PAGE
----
On-Site Management

What to Consider

Are there types of franchises where being absent from the premises absolutely wouldn't work?

Yes, such as businesses selling valuable inventory. I know in one franchise system, the franchisee was having particular problems because his employees were taking home some of the more valuable boxes of product that were cooked and sold in the restaurant. In businesses that run on relatively small margins already, that can be devastating to the profitability of the business.

In cases like that, is it beneficial for franchisors to require that franchisees be on-premises?

A franchisor has to think carefully about imposing a contractual obligation for personal involvement in these businesses because the contract has to be flexible enough to accommodate a lot of different circumstances of individual-unit owners and multiunit owners.

Franchisors benefit from a flexible requirement that encourages franchisees to be directly involved in on-premises supervision. I work with one franchisor that specifies on-premises supervision will be no less than X hours a week and that the owner live no more than Y miles from the store's location because they've found if the owner is on-premises for fewer hours than that, they run into big problems.

This is usually found in the franchise agreement when the franchisor considers it an essential part of succeeding in their businesses. After a franchisee complies and establishes a successful track record and, perhaps, receives a second or third or fourth franchise, they know the business so well at that point that they understand how to run a business without being there all day, every day. So the requirements have to be flexible to accommodate that.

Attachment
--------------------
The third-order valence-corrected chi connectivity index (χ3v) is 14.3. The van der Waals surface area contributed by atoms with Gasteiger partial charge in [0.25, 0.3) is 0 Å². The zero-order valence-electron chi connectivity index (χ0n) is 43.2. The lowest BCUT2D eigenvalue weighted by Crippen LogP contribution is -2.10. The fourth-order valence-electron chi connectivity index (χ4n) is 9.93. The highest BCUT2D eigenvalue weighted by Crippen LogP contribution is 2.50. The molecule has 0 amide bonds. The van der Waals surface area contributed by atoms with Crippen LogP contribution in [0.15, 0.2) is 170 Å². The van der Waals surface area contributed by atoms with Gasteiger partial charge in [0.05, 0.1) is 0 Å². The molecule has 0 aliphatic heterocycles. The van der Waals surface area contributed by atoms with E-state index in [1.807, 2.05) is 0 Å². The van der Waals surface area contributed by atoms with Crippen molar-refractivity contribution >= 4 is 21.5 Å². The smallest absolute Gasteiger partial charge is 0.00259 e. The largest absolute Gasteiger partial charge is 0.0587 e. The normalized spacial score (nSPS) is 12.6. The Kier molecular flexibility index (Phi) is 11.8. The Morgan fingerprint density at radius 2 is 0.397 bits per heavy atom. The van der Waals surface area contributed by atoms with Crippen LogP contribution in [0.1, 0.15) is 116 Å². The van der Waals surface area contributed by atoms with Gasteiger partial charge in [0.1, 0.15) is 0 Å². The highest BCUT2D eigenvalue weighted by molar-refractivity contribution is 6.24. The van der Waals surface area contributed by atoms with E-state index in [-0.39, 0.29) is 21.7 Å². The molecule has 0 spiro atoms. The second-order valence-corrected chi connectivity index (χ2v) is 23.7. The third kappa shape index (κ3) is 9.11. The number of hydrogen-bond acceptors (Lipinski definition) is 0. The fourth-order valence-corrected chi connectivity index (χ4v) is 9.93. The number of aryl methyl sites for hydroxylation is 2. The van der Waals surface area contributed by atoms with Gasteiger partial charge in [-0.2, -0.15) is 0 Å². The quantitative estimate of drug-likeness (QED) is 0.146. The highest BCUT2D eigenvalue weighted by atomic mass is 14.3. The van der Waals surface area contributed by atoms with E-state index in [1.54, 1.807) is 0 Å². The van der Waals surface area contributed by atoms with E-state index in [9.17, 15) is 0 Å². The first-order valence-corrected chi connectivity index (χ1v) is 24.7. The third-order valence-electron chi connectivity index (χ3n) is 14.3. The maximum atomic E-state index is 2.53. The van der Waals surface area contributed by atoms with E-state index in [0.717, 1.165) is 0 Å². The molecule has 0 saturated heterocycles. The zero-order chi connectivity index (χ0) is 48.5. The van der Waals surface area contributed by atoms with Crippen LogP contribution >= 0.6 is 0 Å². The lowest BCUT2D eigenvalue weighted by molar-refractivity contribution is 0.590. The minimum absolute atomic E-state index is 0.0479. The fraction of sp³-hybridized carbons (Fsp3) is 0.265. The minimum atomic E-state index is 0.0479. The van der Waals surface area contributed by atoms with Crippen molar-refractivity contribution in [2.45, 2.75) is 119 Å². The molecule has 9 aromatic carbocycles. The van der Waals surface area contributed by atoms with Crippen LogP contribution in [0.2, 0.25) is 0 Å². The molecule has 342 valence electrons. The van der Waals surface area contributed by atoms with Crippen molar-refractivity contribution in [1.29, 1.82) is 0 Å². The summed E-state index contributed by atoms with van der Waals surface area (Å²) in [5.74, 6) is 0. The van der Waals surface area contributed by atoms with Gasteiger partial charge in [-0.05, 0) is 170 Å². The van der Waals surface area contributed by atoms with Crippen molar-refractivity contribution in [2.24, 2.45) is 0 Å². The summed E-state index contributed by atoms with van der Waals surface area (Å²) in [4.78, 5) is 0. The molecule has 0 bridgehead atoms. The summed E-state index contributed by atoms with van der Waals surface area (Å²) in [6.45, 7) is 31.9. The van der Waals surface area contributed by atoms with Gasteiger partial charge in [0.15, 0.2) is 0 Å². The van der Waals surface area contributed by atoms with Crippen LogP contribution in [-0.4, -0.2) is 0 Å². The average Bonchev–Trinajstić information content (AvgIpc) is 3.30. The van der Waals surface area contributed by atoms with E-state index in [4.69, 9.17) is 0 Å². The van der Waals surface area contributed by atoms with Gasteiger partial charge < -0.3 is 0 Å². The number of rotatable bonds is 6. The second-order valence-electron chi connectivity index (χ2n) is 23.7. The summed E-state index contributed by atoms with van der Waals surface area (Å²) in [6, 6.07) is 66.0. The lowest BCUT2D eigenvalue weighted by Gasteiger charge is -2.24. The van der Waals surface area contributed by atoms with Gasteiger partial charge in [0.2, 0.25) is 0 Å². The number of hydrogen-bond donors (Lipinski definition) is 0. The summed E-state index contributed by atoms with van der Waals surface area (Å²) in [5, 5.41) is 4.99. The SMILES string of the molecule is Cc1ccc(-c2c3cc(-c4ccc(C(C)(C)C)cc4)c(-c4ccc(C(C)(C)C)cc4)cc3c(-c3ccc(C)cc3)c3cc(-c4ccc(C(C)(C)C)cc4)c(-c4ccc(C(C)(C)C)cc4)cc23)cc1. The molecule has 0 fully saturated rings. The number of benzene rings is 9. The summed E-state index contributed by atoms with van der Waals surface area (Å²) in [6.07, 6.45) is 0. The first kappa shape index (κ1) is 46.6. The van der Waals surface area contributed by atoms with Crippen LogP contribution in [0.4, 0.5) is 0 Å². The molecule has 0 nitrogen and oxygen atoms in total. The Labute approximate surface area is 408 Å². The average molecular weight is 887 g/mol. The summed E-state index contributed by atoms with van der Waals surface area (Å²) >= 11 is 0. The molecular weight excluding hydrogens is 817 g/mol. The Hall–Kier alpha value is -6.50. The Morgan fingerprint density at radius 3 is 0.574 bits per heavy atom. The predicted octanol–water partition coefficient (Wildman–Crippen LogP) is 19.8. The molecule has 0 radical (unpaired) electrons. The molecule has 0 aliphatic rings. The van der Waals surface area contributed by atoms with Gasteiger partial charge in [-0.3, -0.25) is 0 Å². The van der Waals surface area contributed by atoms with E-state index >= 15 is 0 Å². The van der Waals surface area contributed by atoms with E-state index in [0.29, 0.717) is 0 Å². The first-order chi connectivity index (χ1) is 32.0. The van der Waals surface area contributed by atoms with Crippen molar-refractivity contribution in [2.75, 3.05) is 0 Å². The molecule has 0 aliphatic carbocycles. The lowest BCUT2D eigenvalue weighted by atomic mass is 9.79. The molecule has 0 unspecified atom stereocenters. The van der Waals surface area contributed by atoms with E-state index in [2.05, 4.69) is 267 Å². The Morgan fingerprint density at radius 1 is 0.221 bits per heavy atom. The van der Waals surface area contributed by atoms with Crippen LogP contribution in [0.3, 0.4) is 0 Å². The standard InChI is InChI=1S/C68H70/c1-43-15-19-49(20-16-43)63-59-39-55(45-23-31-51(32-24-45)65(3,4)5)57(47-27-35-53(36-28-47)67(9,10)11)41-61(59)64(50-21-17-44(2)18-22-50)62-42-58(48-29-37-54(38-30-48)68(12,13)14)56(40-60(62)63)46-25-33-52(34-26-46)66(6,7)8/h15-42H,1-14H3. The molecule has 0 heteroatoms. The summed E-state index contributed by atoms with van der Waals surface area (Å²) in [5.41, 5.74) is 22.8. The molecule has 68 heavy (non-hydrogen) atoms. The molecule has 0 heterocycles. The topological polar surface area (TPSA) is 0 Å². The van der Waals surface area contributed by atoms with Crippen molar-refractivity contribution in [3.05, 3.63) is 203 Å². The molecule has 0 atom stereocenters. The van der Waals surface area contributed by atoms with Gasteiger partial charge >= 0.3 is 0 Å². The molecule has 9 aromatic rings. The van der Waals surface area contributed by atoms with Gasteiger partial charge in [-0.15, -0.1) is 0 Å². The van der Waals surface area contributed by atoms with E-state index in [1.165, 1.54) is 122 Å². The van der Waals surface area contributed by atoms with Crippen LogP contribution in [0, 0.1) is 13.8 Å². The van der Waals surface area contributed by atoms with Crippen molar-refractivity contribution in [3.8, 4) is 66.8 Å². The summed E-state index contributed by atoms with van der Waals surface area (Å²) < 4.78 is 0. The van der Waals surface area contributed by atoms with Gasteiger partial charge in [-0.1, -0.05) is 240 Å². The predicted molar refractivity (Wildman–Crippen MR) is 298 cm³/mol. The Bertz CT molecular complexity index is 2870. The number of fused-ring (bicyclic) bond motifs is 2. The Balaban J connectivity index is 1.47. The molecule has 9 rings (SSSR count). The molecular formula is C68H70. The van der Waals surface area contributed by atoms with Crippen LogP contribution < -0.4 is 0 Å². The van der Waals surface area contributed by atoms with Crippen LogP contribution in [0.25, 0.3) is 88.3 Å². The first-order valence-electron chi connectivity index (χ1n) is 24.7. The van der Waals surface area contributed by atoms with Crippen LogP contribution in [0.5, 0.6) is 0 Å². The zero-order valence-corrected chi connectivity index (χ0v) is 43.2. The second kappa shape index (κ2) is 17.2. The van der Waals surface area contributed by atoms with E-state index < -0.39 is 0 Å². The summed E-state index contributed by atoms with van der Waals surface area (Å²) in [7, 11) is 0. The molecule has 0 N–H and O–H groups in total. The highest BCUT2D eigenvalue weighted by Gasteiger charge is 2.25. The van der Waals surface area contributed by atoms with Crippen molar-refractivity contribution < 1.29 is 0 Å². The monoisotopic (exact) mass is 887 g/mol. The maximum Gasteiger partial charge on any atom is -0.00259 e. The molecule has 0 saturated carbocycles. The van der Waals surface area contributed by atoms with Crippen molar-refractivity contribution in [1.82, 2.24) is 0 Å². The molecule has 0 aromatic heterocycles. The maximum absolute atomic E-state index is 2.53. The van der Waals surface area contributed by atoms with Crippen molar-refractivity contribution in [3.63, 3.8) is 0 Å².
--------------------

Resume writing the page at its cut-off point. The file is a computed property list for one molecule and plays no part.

Franchisors also have to be careful that this requirement isn't overbearing or limiting or that they're requiring more involvement than is necessary. It may be, for instance, perfectly adequate in a particular type of franchise business that the owner be on-premises four hours a day, with a good manager in place. In other businesses, the owner may have to be there virtually the whole time the business is open. But especially for a retail business with long retail hours, franchisors have to realize no one person can probably be there every hour the business is open.

What else should prospective franchisees consider if they're thinking about being hands on or hands off? What's involved in that decision employee-wise? Cost-wise?

That's pretty hard to answer in the abstract. Anyone evaluating a franchise should understand what's spelled out in Item 15 of the UFOC [Uniform Franchise Offering Circular], which directly addresses any contractual obligations the franchisee has to participate in. That item specifically discloses whether personal participation in the direct operation of the business is required, whether the franchisee has to enter into any kind of personal guarantee or confidentiality obligations and whether that franchisee has to require anything contractually of its managers or senior employees who supervise, or help to supervise, the business.

If you decide to be an absentee owner, how hands off should you be? Should you still be checking in? Would you have any hand in hiring?

That may depend entirely on the trust you have in the people managing your business on a daily basis. If you have great people in place who are experienced managers, that may free you up a bit more.

Are there certain businesses or industries that work better for a hands-off owner?

I have to say, none come to mind. Maybe that says something.

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